The local heat transfer coefficient, h, for a localized area can be calculated using the formula:
q=input heat flux, and
Δ T=temperature difference between the local foil surface temperature and the temperature of the impinging air.
The heat transfer information thus calculated for a particular blasthead, together with actual tempering performance of the particular blasthead on a production line, can be used to determine the manner in which different heat transfer profiles affect the temper pattern. For example, the amount of degradation in heat transfer for a particular blasthead, from the center area of the glass surface to the edges, can easily be determined. In addition, by running the test in an altitude chamber, conditions can be realistically simulated so that, before a facility is constructed in a high altitude area, a determination may be made as to whether effective tempering can be accomplished using a particular blasthead design. As further tests are run, it will become apparent which types of nozzle patterns, nozzle spacing, nozzle lengths, nozzle diameters, fluid pressure and velocity, temperatures, and humidities are the most effective, as well as how other tempering mediums, such as air mixed with fine water droplets, perform, how problems resulting from less effective tempering operations can be corrected, and so forth.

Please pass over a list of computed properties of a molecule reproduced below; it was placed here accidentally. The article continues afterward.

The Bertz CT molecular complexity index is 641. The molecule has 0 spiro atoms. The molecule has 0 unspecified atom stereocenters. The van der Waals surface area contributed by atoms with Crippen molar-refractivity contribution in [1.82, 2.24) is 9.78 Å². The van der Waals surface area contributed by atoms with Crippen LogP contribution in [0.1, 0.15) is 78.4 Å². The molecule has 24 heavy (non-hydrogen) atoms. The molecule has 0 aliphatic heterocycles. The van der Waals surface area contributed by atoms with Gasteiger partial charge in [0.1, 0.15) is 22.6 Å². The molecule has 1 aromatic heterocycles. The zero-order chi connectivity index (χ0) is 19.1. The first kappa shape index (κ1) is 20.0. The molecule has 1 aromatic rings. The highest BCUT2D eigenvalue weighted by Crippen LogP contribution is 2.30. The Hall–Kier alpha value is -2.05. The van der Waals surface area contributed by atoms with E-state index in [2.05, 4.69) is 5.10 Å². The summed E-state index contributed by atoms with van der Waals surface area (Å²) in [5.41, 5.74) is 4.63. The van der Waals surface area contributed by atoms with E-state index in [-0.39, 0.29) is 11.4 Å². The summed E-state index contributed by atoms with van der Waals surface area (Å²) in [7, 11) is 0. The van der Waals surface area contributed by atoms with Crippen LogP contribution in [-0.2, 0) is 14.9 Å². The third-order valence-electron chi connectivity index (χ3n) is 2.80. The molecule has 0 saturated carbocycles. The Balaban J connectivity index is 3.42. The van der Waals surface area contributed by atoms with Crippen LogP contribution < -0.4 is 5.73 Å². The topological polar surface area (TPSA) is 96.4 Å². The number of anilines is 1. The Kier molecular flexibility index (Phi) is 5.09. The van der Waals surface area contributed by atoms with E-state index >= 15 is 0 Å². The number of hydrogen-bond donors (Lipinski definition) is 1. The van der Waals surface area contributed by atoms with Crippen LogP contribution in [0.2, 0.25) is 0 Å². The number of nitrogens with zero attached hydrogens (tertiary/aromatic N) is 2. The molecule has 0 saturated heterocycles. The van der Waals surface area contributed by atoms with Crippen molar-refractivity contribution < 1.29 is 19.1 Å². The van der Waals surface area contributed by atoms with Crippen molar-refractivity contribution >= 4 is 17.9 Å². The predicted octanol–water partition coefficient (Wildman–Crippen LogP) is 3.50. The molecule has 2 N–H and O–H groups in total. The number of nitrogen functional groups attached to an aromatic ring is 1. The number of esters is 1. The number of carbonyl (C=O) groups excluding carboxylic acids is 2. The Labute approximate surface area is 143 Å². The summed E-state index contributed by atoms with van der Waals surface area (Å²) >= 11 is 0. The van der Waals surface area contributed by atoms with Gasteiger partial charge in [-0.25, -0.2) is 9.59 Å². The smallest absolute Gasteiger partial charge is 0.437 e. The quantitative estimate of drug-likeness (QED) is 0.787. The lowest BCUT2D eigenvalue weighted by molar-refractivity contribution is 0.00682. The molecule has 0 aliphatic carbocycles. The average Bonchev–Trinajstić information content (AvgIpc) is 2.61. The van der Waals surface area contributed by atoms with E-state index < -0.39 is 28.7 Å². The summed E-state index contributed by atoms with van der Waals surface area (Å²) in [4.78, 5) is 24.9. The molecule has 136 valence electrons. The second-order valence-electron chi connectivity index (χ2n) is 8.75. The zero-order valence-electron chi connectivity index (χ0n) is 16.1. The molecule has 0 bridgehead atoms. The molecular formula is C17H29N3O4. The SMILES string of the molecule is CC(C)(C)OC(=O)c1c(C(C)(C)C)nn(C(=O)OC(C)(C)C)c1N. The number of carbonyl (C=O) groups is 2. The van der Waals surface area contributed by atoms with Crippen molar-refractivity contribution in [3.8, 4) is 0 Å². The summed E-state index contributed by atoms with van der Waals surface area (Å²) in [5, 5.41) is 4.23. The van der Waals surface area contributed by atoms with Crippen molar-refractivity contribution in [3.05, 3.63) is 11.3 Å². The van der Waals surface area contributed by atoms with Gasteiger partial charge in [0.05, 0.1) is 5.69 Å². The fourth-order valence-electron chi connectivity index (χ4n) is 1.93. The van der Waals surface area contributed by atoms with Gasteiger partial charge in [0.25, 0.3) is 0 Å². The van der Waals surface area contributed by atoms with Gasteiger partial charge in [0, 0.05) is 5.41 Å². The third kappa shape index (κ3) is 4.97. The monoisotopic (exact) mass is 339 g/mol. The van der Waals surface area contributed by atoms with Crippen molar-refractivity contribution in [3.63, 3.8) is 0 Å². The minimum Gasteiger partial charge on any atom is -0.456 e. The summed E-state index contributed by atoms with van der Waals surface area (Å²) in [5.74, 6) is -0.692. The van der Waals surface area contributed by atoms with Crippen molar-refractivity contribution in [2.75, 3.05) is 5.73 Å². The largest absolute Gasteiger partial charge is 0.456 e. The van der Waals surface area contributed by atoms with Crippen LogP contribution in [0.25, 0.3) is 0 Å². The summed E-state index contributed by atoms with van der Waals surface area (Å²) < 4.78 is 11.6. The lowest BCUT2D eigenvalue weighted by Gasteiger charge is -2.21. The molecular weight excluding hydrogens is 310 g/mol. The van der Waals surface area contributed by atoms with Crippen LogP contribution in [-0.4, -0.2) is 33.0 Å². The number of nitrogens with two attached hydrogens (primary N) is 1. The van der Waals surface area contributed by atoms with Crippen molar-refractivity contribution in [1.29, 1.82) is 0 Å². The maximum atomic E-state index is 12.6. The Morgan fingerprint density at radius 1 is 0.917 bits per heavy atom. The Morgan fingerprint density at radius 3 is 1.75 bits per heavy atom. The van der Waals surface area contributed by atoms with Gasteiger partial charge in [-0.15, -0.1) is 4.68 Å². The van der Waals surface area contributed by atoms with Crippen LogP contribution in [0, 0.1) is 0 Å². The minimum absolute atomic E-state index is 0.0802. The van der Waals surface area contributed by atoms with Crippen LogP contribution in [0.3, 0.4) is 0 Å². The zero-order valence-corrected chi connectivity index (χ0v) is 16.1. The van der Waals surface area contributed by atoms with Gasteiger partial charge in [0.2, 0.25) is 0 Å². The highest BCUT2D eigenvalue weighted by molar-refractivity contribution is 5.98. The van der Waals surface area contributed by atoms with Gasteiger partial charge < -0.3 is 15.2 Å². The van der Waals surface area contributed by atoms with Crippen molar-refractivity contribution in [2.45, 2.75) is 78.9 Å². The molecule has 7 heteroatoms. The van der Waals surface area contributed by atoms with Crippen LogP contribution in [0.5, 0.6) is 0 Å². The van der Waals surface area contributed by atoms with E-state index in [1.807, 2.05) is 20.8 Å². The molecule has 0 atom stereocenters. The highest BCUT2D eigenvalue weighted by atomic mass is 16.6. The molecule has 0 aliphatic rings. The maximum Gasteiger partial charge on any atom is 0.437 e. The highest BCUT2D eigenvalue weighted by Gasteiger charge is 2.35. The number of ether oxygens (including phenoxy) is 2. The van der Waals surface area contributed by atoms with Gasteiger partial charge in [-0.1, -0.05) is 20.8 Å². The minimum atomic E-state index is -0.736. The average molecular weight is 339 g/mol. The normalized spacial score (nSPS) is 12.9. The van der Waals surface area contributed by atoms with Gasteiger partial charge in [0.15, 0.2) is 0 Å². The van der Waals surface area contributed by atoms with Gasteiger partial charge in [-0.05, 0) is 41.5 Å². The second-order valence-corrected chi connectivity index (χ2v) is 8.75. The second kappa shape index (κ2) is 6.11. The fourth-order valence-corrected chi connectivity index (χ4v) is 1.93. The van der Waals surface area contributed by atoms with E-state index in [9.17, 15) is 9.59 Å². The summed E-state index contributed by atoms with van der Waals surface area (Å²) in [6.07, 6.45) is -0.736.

A particular advantage to using the present invention to determine heat transfer data is that, in order to evaluate a particular blasthead setup, only a small section or individual module of the actual blasthead setup needs to be built. This may typically be done by using an individual modular section of the actual blasthead, but enclosing a number of the sides from which air may escape, by air retaining walls 34. For example, if a blasthead is comprised of a number of modular sections any section along an outside edge, will be exposed to air streams from the neighboring sections. The effect of the air from these neighboring sections is to force air to escape away from the neighboring sections. This effect can be duplicated by employing a wall at any side where there would be a neighboring section, thus simulating the effect of the entire blasthead, while actually using only a small portion.